I’m not saying that the team needs to import Kevin Costner to have him work on his cliches, but sanding off the rough edges wouldn’t be a bad thing. Then again, perhaps we are conditioned to react to Lynn’s comments in a different way than we would someone else. As there doesn’t seem to be anyone else on the team commenting in such a fashion, it’s hard to know for sure.
Let’s talk a little about the outfield situation today. It’s interesting to hear Peter Bourjos say that he wants to steal 40 bases this upcoming season. You have to figure he’s going to be hitting seventh or eighth, which isn’t necessarily prime stealing position. Then again, a steal in front of the pitcher, followed by a sacrifice bunt, and you could well be in business. The Cards haven’t really had a base stealer in quite some time, so watching him will be an interesting dynamic.
The health of the outfielders was a talking point as well. Oscar Taveras says he’ll be 100% by spring training, an assessment backed up by John Mozeliak. Allen Craig seems to be ready to run and move in the outfield as well after his late-season injury last year.
Which means that the composition of the outfield could be a pretty hot topic in Jupiter this year. While Mozeliak cautioned putting a lot of expectations on Taveras, remember that the club almost promoted him so he could play in the 2012 postseason. The talent hasn’t dimmed and the outlook for him hasn’t changed either. Mozeliak can be outwardly cautious, but I’m still in the camp that says a very strong spring gets Taveras into a red convertible for Opening Day in St. Louis.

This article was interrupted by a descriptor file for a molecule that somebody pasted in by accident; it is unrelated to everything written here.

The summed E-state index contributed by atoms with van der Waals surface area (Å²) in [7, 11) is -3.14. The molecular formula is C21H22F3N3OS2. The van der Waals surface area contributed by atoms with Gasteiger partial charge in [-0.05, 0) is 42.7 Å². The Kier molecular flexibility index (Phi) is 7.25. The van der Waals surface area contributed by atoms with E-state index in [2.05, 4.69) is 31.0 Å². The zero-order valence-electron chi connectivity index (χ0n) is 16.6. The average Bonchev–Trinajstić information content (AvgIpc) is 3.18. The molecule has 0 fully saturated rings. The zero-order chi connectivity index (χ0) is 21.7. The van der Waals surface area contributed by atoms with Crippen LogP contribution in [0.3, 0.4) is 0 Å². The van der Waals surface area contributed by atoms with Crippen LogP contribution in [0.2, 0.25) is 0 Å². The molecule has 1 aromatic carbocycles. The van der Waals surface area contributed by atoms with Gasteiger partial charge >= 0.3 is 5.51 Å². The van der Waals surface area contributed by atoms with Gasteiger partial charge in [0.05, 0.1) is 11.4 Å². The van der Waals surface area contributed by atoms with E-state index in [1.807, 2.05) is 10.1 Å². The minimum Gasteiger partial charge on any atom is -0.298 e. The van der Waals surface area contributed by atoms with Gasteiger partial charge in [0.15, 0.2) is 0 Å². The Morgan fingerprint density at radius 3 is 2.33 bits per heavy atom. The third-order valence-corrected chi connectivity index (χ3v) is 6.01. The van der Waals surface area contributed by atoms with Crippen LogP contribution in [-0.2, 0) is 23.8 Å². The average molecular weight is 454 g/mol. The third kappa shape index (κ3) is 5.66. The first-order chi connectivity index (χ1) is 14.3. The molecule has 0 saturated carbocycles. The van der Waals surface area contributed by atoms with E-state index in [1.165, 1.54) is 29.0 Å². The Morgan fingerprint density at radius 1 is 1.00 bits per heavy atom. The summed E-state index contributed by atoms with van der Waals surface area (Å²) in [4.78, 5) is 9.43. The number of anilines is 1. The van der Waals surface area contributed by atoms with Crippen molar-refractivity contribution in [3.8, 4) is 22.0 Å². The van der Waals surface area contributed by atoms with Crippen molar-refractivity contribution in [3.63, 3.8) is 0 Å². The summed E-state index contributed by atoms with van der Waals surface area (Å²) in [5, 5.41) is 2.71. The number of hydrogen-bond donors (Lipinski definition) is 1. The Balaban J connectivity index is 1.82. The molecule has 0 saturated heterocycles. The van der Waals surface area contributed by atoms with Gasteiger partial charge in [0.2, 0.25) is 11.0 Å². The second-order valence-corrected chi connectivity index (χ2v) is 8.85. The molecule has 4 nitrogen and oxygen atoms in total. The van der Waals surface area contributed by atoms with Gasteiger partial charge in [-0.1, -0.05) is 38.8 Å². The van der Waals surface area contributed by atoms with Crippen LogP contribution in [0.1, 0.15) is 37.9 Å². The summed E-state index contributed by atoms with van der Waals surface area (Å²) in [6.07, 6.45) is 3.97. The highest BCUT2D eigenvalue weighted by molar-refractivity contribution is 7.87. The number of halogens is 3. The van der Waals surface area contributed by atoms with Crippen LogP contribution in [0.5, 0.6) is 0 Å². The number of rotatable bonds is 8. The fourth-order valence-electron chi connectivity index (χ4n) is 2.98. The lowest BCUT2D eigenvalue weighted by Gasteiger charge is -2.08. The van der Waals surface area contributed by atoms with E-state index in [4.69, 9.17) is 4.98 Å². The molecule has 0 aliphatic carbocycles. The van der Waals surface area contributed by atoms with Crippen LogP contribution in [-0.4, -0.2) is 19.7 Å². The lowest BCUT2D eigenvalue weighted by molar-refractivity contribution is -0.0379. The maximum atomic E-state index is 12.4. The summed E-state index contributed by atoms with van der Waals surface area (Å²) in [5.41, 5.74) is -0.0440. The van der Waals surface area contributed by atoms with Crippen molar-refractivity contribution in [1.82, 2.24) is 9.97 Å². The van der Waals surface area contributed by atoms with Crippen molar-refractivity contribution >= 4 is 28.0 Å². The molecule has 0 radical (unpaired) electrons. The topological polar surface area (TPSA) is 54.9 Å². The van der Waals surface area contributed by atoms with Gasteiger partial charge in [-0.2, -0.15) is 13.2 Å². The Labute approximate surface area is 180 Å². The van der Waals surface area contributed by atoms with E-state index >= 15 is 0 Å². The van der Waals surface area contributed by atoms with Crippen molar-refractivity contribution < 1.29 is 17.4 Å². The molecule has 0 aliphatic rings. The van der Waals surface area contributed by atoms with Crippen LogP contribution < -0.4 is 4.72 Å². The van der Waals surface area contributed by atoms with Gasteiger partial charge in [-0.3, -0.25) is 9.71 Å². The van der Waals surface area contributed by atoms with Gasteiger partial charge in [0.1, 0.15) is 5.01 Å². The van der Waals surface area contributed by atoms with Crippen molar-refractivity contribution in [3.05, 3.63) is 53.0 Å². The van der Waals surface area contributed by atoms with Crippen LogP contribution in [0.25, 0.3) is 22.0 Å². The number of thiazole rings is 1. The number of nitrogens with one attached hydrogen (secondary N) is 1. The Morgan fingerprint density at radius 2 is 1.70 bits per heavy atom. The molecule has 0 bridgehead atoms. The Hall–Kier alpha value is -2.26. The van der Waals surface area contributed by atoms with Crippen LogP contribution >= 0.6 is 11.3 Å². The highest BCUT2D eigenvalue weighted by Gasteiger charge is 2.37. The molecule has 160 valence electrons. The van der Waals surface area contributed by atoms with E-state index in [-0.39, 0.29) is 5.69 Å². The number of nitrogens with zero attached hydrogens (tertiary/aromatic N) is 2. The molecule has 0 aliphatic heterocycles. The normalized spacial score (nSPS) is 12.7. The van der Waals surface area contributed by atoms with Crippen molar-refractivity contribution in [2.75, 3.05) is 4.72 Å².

The Cardinals have never been a club that at least overtly has made moves with arbitration limits in mind. When a player is ready and there is a need, they’ll promote him regardless. I’m sure that comes into the equation, but it doesn’t seem to be the dominant factor that it is for some other clubs. Given the arbitration and the recovery from injury, there’s no shame in Taveras returning to Memphis–indeed, it’s the most likely option–but it’s not a given.
There’s a lot to be said for invoking that three-man weave that St. Louis used last year with Carlos Beltran, Adams and Craig. Replace Beltran with Taveras and all the same benefits still apply, plus some new ones. People get regular rest. The bench is strengthened. Craig doesn’t have to constantly be running on that foot if he can spend some time at first. Taveras can ease his way into the majors and not have to be counted on from Day 1 to play every day and produce.
Really, the only person who wouldn’t be excited about that is Shane Robinson, because a great Taveras spring guarantees he’ll be heading down to Memphis instead. With Taveras’s talent, Oscar’s going to be in the big leagues soon enough. Selfishly, we can hope it’s sooner rather than later.
The outfielders keep on coming, though. There’s a nice Q & A with Stephen Piscotty up at the Post-Dispatch. You’ll likely see him, Randal Grichuk, and James Ramsey at Memphis, at least after Taveras gets promoted. Plus there’s Mike O’Neill to factor in. I’ll leave that to the Preacher, though, to sort through all those possibilities! (Never mind, I see he already did!)
There’s still more from this weekend to digest, but we’ll see about doing some more tomorrow. Sound good?